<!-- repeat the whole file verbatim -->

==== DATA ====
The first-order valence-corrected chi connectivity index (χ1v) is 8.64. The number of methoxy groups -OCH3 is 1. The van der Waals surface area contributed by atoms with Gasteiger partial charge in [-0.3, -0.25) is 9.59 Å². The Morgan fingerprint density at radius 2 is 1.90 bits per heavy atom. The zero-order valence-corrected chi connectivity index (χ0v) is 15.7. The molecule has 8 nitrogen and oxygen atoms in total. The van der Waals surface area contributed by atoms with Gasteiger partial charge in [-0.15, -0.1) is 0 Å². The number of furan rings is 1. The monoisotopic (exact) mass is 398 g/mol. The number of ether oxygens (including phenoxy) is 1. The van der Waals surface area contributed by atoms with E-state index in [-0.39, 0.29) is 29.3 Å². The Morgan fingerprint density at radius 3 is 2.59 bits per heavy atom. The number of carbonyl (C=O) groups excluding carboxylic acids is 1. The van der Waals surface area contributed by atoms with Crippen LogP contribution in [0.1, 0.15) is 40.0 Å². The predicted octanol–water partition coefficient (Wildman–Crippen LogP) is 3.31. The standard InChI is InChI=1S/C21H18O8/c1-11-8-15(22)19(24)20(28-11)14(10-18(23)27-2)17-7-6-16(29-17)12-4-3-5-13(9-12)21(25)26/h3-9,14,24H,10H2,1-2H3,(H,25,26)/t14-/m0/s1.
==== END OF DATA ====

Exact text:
The first-order valence-corrected chi connectivity index (χ1v) is 8.64. The number of methoxy groups -OCH3 is 1. The van der Waals surface area contributed by atoms with Gasteiger partial charge in [-0.3, -0.25) is 9.59 Å². The Morgan fingerprint density at radius 2 is 1.90 bits per heavy atom. The zero-order valence-corrected chi connectivity index (χ0v) is 15.7. The molecule has 8 nitrogen and oxygen atoms in total. The van der Waals surface area contributed by atoms with Gasteiger partial charge in [-0.15, -0.1) is 0 Å². The number of furan rings is 1. The monoisotopic (exact) mass is 398 g/mol. The number of ether oxygens (including phenoxy) is 1. The van der Waals surface area contributed by atoms with E-state index in [-0.39, 0.29) is 29.3 Å². The Morgan fingerprint density at radius 3 is 2.59 bits per heavy atom. The number of carbonyl (C=O) groups excluding carboxylic acids is 1. The van der Waals surface area contributed by atoms with Crippen LogP contribution in [0.1, 0.15) is 40.0 Å². The predicted octanol–water partition coefficient (Wildman–Crippen LogP) is 3.31. The standard InChI is InChI=1S/C21H18O8/c1-11-8-15(22)19(24)20(28-11)14(10-18(23)27-2)17-7-6-16(29-17)12-4-3-5-13(9-12)21(25)26/h3-9,14,24H,10H2,1-2H3,(H,25,26)/t14-/m0/s1.